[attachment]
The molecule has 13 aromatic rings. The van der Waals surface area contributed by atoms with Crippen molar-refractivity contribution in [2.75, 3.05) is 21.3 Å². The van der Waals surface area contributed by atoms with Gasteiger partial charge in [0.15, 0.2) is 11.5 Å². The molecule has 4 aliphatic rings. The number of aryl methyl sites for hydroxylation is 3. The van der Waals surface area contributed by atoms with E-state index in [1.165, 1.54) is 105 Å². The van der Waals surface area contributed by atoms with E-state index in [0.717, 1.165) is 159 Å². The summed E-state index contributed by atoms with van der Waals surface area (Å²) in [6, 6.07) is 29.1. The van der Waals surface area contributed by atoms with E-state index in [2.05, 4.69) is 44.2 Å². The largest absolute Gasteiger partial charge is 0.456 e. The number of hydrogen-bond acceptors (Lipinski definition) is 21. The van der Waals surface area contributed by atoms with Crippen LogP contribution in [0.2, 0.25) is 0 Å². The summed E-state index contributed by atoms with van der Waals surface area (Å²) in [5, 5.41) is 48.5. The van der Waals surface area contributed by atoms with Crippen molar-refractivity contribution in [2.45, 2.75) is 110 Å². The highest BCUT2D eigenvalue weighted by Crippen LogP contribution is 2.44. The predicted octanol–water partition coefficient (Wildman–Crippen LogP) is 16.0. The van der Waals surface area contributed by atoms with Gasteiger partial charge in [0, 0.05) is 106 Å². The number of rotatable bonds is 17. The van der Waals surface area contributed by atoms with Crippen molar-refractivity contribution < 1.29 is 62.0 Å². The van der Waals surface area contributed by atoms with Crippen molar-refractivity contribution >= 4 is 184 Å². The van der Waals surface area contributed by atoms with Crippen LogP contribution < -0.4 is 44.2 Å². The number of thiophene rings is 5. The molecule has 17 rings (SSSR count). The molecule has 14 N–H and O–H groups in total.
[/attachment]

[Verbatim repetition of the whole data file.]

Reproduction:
The molecule has 13 aromatic rings. The van der Waals surface area contributed by atoms with Crippen molar-refractivity contribution in [2.75, 3.05) is 21.3 Å². The van der Waals surface area contributed by atoms with Gasteiger partial charge in [0.15, 0.2) is 11.5 Å². The molecule has 4 aliphatic rings. The number of aryl methyl sites for hydroxylation is 3. The van der Waals surface area contributed by atoms with E-state index in [1.165, 1.54) is 105 Å². The van der Waals surface area contributed by atoms with E-state index in [0.717, 1.165) is 159 Å². The summed E-state index contributed by atoms with van der Waals surface area (Å²) in [6, 6.07) is 29.1. The van der Waals surface area contributed by atoms with E-state index in [2.05, 4.69) is 44.2 Å². The largest absolute Gasteiger partial charge is 0.456 e. The number of hydrogen-bond acceptors (Lipinski definition) is 21. The van der Waals surface area contributed by atoms with Crippen LogP contribution in [0.2, 0.25) is 0 Å². The summed E-state index contributed by atoms with van der Waals surface area (Å²) in [5, 5.41) is 48.5. The van der Waals surface area contributed by atoms with Crippen molar-refractivity contribution in [2.45, 2.75) is 110 Å². The highest BCUT2D eigenvalue weighted by Crippen LogP contribution is 2.44. The predicted octanol–water partition coefficient (Wildman–Crippen LogP) is 16.0. The van der Waals surface area contributed by atoms with Gasteiger partial charge in [0, 0.05) is 106 Å². The number of rotatable bonds is 17. The van der Waals surface area contributed by atoms with Crippen molar-refractivity contribution < 1.29 is 62.0 Å². The van der Waals surface area contributed by atoms with Crippen molar-refractivity contribution >= 4 is 184 Å². The van der Waals surface area contributed by atoms with Crippen LogP contribution < -0.4 is 44.2 Å². The number of thiophene rings is 5. The molecule has 17 rings (SSSR count). The molecule has 14 N–H and O–H groups in total.